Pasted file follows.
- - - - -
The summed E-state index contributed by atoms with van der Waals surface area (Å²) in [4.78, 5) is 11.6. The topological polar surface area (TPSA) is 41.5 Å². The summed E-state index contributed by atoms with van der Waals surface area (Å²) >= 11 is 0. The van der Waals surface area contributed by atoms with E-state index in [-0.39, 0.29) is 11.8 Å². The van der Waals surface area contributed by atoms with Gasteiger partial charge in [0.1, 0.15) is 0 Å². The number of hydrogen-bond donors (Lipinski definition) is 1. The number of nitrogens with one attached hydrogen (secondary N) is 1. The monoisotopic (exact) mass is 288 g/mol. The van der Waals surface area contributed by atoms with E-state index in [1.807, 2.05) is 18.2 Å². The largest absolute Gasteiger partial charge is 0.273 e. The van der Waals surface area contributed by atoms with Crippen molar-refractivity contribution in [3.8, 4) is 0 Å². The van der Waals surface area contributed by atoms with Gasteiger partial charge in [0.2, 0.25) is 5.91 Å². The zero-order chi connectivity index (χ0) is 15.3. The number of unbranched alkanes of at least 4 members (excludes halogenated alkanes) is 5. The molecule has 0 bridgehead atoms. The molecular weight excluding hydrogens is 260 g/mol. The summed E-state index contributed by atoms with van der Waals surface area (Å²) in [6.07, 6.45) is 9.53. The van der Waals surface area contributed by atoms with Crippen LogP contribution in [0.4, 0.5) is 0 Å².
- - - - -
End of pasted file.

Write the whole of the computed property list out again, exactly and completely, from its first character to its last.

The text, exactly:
The summed E-state index contributed by atoms with van der Waals surface area (Å²) in [4.78, 5) is 11.6. The topological polar surface area (TPSA) is 41.5 Å². The summed E-state index contributed by atoms with van der Waals surface area (Å²) >= 11 is 0. The van der Waals surface area contributed by atoms with E-state index in [-0.39, 0.29) is 11.8 Å². The van der Waals surface area contributed by atoms with Gasteiger partial charge in [0.1, 0.15) is 0 Å². The number of hydrogen-bond donors (Lipinski definition) is 1. The number of nitrogens with one attached hydrogen (secondary N) is 1. The monoisotopic (exact) mass is 288 g/mol. The van der Waals surface area contributed by atoms with E-state index in [1.807, 2.05) is 18.2 Å². The largest absolute Gasteiger partial charge is 0.273 e. The van der Waals surface area contributed by atoms with Crippen molar-refractivity contribution in [3.8, 4) is 0 Å². The van der Waals surface area contributed by atoms with Gasteiger partial charge in [0.2, 0.25) is 5.91 Å². The zero-order chi connectivity index (χ0) is 15.3. The number of unbranched alkanes of at least 4 members (excludes halogenated alkanes) is 5. The molecule has 0 bridgehead atoms. The molecular weight excluding hydrogens is 260 g/mol. The summed E-state index contributed by atoms with van der Waals surface area (Å²) in [6.07, 6.45) is 9.53. The van der Waals surface area contributed by atoms with Crippen LogP contribution in [0.4, 0.5) is 0 Å².